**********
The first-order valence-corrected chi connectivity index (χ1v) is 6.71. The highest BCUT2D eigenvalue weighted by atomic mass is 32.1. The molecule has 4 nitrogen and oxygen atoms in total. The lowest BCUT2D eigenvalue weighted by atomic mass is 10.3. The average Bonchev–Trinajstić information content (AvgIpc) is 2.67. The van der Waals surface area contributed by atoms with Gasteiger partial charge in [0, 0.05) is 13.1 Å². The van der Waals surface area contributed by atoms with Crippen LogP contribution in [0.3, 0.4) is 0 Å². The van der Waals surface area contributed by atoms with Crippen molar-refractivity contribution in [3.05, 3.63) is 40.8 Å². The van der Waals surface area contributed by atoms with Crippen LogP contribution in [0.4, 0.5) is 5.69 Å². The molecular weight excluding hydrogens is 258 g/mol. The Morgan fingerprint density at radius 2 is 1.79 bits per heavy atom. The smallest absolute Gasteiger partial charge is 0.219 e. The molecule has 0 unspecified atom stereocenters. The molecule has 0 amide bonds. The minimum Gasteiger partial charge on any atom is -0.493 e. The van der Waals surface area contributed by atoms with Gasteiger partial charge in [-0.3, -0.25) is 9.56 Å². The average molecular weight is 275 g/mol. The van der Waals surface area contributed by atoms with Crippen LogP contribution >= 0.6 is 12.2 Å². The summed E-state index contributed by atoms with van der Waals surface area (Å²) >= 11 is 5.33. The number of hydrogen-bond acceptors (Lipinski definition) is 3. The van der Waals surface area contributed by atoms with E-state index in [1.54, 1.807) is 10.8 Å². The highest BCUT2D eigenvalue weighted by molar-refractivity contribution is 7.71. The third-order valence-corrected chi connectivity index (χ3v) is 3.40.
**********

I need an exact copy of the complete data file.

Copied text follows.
The first-order valence-corrected chi connectivity index (χ1v) is 6.71. The highest BCUT2D eigenvalue weighted by atomic mass is 32.1. The molecule has 4 nitrogen and oxygen atoms in total. The lowest BCUT2D eigenvalue weighted by atomic mass is 10.3. The average Bonchev–Trinajstić information content (AvgIpc) is 2.67. The van der Waals surface area contributed by atoms with Gasteiger partial charge in [0, 0.05) is 13.1 Å². The van der Waals surface area contributed by atoms with Crippen LogP contribution in [0.3, 0.4) is 0 Å². The van der Waals surface area contributed by atoms with Crippen molar-refractivity contribution in [3.05, 3.63) is 40.8 Å². The van der Waals surface area contributed by atoms with Crippen LogP contribution in [0.4, 0.5) is 5.69 Å². The molecular weight excluding hydrogens is 258 g/mol. The Morgan fingerprint density at radius 2 is 1.79 bits per heavy atom. The smallest absolute Gasteiger partial charge is 0.219 e. The molecule has 0 unspecified atom stereocenters. The molecule has 0 amide bonds. The minimum Gasteiger partial charge on any atom is -0.493 e. The van der Waals surface area contributed by atoms with Gasteiger partial charge in [-0.3, -0.25) is 9.56 Å². The average molecular weight is 275 g/mol. The van der Waals surface area contributed by atoms with Crippen LogP contribution >= 0.6 is 12.2 Å². The summed E-state index contributed by atoms with van der Waals surface area (Å²) >= 11 is 5.33. The number of hydrogen-bond acceptors (Lipinski definition) is 3. The van der Waals surface area contributed by atoms with E-state index in [1.54, 1.807) is 10.8 Å². The highest BCUT2D eigenvalue weighted by molar-refractivity contribution is 7.71. The third-order valence-corrected chi connectivity index (χ3v) is 3.40.